I would like [Hun SEN]... to consider making a political compromise."
ALAWMAKER from the opposition Sam Rainsy Party (SRP) has called on the government to drop its complaints against party president Sam Rainsy, who faces criminal charges in Svay Rieng provincial court stemming from a protest over the border in that province.
On Wednesday, SRP lawmaker Chea Poch appealed for a political compromise between Prime Minister Hun Sen and Sam Rainsy over the case, which has seen the opposition leader accused of destroying private property and racial incitement.
The charges stem from an October 25 incident in which Sam Rainsy joined villagers in uprooting six wooden markers in Svay Rieng province close to the border with Vietnam, which they said were planted in their rice fields by Vietnamese authorities.
“We would like Samdech Prime Minister [Hun Sen] to consider Sam Rainsy’s case because we want all Khmer to unite in the new year. Khmers should not accuse each other,” Chea Poch said.
“I would like Samdech Prime Minister to consider making a political compromise and dropping the complaint.”
He added: “Politicians having conflict does not give profit to the people. In the new year, Samdech said that we should have unity in the nation.”
However, Chea Poch said he was not speaking for the party, claiming it was a personal appeal as a representative of the people, and was not suggesting that Sam Rainsy should have to apologise for his action.
“Sam Rainsy helped people not to lose their land, but I think Hun Sen’s warning for him not to request a pardon for [Sam Rainsy] is not right because Sam Rainsy has not yet been found guilty,” he said.
SRP Secretary General Ke Sovannroth reiterated that Chea Poch’s views were his own and that the SRP would let Sam Rainsy, who is currently in Europe, decide himself on how to proceed in his case.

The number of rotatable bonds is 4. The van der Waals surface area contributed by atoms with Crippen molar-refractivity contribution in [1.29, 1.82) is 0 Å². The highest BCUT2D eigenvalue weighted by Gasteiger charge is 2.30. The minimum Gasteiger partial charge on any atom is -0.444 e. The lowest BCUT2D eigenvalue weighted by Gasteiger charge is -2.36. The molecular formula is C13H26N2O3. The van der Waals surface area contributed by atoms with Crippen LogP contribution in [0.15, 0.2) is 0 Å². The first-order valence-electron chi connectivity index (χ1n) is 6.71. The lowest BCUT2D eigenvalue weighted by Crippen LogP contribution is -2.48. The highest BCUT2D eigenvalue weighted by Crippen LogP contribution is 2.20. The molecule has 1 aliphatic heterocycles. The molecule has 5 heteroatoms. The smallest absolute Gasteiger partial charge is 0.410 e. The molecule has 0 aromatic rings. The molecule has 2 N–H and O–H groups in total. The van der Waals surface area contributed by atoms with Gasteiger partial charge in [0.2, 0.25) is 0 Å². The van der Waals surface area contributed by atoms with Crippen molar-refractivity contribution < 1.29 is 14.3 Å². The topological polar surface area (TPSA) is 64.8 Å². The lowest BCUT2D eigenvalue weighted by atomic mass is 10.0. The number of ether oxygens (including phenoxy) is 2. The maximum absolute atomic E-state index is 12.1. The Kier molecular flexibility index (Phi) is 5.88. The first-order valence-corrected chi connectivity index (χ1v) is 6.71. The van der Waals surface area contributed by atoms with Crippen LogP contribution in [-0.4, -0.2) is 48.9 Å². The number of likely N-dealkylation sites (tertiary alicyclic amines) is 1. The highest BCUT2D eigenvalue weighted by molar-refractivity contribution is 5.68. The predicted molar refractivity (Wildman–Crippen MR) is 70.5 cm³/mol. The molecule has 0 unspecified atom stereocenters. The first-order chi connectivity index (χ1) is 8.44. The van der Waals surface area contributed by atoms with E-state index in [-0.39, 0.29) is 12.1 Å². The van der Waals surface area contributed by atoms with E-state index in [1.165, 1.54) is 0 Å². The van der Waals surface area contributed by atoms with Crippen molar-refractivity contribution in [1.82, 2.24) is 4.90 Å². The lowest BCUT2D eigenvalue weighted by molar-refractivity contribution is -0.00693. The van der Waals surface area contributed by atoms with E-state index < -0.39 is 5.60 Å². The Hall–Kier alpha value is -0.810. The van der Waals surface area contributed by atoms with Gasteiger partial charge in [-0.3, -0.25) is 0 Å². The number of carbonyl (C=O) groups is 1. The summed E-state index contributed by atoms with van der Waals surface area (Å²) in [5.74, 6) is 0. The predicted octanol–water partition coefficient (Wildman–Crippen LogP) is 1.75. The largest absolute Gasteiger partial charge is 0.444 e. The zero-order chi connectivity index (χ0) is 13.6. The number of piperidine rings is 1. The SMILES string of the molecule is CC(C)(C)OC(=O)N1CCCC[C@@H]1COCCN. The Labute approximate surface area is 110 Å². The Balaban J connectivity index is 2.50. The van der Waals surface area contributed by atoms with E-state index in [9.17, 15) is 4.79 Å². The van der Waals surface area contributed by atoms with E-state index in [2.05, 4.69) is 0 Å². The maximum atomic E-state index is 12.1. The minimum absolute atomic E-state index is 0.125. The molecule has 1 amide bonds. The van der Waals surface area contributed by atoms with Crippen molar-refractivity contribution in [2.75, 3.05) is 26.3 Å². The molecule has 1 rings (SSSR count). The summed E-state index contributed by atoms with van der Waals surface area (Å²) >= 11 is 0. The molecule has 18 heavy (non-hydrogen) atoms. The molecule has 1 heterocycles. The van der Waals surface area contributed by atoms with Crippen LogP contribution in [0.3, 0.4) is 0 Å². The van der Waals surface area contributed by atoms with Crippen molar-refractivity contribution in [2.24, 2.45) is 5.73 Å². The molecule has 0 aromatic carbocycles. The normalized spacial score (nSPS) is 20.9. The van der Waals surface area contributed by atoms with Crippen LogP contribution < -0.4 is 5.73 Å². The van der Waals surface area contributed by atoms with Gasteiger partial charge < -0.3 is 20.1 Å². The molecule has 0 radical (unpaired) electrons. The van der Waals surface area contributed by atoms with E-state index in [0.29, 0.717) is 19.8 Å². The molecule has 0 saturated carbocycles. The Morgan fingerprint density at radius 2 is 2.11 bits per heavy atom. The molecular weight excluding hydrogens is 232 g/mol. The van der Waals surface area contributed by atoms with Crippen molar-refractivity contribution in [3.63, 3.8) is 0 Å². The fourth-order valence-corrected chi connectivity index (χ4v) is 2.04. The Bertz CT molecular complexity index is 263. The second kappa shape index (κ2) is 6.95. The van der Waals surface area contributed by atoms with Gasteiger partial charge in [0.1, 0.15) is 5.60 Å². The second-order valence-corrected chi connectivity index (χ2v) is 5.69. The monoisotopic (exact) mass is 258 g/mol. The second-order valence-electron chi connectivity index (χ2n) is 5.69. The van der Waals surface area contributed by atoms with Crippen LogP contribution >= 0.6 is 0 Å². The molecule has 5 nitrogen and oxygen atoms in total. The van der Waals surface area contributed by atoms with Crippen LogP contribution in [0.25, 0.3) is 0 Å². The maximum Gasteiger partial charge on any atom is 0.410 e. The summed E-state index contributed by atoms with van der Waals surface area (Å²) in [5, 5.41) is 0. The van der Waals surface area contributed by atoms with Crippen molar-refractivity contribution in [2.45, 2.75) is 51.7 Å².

“Our Permanent Committee will let him make decisions about his private issues by himself,” she said.
But Phay Siphan, spokesman for the Council of Ministers, said that a compromise would be illegal and that the enforcement of the law in this case was necessary for the strengthening of the rule of law more generally.
“The legal action over Sam Rainsy’s action is not based on rancour or discrimination. [We] are just enforcing the rule of law. This is about the public’s interests, not the individual’s interests. He who abuses the law must be punished by the law,” he said.
Also Wednesday, Ke Sovannroth dismissed comments made by Hun Sen on Tuesday that a senior SRP official had defected to the ruling Cambodian People’s Party and remained inside the opposition’s ranks as a spy.
During the inauguration ceremony for National Road 1 in Kandal province’s Kien Svay district on Tuesday, Hun Sen said the opposition now had to tread carefully because of the supposed mole.
“A person has defected to my party already. Do not speak nonsense so much, be careful,” Hun Sen said. “Do not try to organise roundtable meetings so often. I have a person sitting there.”
Ke Sovannroth dismissed the comments as Hun Sen’s “psychological warfare” against the opposition, saying the party was not concerned about defections to the ruling party.
“I believe that we are all loving each other and that the SRP does not have anyone defecting,” she said.